Either that, or you stay stuck.

Katrin’s shift in mindset and new focus on the business side of her profession led her to discover all the benefits of seeing herself as an entrepreneur first.

“In the beginning, I was never going to make my focus small animals; I was going to be a large animal veterinarian. And I was never going to own my own business, and then almost casually asked someone if their practice was for sale. Now we own two practices and counting. Never say never!” she laughs.

How Katrin’s “entrepreneur first” shift came about.

At an industry conference, Katrin and a fellow veterinarian, who happened to be a Strategic Coach client, struck up a conversation. What he’d accomplished in a fairly short time made an impression on Katrin, who still wanted to accomplish those same things.

Her colleague introduced her to The Strategic Coach Program, where she accomplished 80 percent of what she had listed on her three-year plan in her first three months of the Program.

“What am I going to do now?” she worried. “Um. Make a new list!” Doing less of what she disliked and more of what she loved was energizing, and other great things started to happen.

The freedom to say no.

For one, the freedom Katrin feels she now has to think and do things differently suits her nature and her natural strengths. She explains, “Being an entrepreneur gives me the freedom to choose to do certain things, yet say no to others.

“I’ve learned at Strategic Coach that saying no is OK, as long as it’s purposeful. It’s not that I forgot to do it; it could be that I decided it’s not as important right now as something else I’m working on.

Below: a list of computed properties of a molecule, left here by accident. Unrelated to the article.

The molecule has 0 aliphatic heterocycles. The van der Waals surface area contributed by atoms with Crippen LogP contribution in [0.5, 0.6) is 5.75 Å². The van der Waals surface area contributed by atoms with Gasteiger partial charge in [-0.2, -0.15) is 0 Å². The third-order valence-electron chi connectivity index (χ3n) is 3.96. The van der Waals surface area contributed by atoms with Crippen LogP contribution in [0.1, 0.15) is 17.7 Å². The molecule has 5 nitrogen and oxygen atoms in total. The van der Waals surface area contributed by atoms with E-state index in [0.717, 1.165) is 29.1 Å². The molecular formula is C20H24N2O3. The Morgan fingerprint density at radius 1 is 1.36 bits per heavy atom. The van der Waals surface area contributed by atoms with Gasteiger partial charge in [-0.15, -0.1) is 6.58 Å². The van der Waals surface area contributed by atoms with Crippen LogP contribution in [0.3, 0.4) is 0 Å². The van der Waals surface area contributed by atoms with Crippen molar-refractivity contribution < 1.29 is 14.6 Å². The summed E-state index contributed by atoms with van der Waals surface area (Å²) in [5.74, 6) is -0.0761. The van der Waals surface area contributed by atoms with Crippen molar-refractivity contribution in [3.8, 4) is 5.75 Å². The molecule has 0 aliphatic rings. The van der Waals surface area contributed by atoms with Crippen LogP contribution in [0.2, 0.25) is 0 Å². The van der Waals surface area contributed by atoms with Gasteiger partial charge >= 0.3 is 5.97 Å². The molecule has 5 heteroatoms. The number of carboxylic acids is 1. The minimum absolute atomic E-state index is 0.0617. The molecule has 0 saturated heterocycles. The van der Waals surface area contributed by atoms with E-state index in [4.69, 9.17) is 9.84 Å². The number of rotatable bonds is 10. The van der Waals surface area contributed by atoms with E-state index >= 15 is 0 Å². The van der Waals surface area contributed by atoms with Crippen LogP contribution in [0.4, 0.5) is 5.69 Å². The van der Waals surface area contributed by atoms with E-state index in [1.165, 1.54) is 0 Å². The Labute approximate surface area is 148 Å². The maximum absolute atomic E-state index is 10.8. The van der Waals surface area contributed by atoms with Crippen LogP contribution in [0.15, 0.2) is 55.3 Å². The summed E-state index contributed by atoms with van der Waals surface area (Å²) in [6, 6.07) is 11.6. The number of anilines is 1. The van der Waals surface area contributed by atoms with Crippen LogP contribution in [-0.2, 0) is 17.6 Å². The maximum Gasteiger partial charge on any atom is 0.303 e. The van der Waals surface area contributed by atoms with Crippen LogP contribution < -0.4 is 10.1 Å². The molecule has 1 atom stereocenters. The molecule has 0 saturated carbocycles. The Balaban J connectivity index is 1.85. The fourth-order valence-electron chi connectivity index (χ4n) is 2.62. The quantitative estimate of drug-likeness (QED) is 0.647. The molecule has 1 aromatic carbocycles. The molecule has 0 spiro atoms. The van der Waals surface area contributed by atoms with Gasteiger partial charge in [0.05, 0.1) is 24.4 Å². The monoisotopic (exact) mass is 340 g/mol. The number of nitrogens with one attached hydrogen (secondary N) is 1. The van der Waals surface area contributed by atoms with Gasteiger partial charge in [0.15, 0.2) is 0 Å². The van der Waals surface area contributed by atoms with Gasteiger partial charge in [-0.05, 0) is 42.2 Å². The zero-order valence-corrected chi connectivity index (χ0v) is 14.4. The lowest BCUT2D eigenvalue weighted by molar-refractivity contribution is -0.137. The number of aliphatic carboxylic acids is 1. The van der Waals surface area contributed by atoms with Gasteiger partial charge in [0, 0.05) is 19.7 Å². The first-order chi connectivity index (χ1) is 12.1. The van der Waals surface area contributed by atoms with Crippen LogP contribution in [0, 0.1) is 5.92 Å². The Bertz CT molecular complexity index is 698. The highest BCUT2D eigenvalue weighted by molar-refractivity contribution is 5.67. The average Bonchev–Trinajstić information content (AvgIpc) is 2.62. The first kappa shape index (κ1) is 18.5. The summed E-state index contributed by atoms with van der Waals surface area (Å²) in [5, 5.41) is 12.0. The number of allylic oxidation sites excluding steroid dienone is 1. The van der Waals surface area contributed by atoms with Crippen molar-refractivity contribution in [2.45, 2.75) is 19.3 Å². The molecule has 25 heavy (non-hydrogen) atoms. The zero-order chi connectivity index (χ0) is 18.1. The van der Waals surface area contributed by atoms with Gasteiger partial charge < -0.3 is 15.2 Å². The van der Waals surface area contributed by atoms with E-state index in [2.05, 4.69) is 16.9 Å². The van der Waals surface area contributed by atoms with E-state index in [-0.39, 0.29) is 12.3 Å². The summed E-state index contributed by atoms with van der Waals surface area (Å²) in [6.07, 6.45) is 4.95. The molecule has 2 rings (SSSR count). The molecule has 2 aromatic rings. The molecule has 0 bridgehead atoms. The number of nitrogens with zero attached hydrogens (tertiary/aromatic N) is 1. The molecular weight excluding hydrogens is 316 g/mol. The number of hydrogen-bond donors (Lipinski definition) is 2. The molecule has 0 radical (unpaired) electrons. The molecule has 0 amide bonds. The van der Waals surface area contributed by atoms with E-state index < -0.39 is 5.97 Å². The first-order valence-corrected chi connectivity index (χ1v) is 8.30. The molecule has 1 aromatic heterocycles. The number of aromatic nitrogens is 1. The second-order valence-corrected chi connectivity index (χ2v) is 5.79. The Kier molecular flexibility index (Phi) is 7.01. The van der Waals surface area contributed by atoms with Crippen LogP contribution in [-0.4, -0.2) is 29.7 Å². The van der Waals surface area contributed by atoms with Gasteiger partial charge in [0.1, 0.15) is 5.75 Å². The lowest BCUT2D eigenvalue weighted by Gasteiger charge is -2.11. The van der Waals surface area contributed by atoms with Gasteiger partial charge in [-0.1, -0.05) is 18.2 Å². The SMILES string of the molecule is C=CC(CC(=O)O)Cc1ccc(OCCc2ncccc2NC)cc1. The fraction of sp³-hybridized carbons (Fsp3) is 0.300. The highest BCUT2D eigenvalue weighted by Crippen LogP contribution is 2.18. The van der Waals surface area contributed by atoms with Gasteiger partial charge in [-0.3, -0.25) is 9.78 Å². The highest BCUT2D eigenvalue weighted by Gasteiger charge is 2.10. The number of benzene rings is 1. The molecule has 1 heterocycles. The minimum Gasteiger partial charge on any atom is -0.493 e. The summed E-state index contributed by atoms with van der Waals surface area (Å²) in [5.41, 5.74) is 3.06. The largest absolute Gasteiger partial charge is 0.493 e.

“And, more than that,” Katrin continues. “There’s someone who can do it better than I can because they have the skills and passion for it, while I don’t!”

At Coach, we call this working in your Unique Ability. And by learning to delegate to someone whose Unique Ability naturally lies in the area where you lack talent or skill or passion, you can focus on yours.

No sabotage intended.

Katrin fully credits great teamwork for any transformations at work and in her personal life.

As she began to understand what her most valuable contributions to teamwork were, she realized that everyone likely had skills that were going untapped. “I discovered it’s much easier, more fun, and so much more productive to engage other people,” she says.

“I realize now that no one is trying to sabotage my efforts. Maybe they weren’t trained properly, maybe they’re in the wrong role, maybe the activity just isn’t their thing. And maybe they haven’t had the opportunity to figure out where their strengths lie.

“Discoveries like these have made me more aware of how others are different from me and have different ways of accomplishing tasks, both at work and at home with my family. I feel I’m much more tolerant. And I’m so much happier having zeroed in on what I really am and what I really want to be doing in our business.”

Ready to follow Katrin’s path?

If you, like Katrin, have hit that hard spot where the only solution to being stuck is to do things differently, switching gears to think of yourself as an entrepreneur first instead of being boxed in by your specialty or industry opens up opportunities you might not be able to see right now.

Dan Sullivan believes it’s the secret not only to personal satisfaction as an entrepreneur, but to exponential growth—and all the benefits that can mean in life.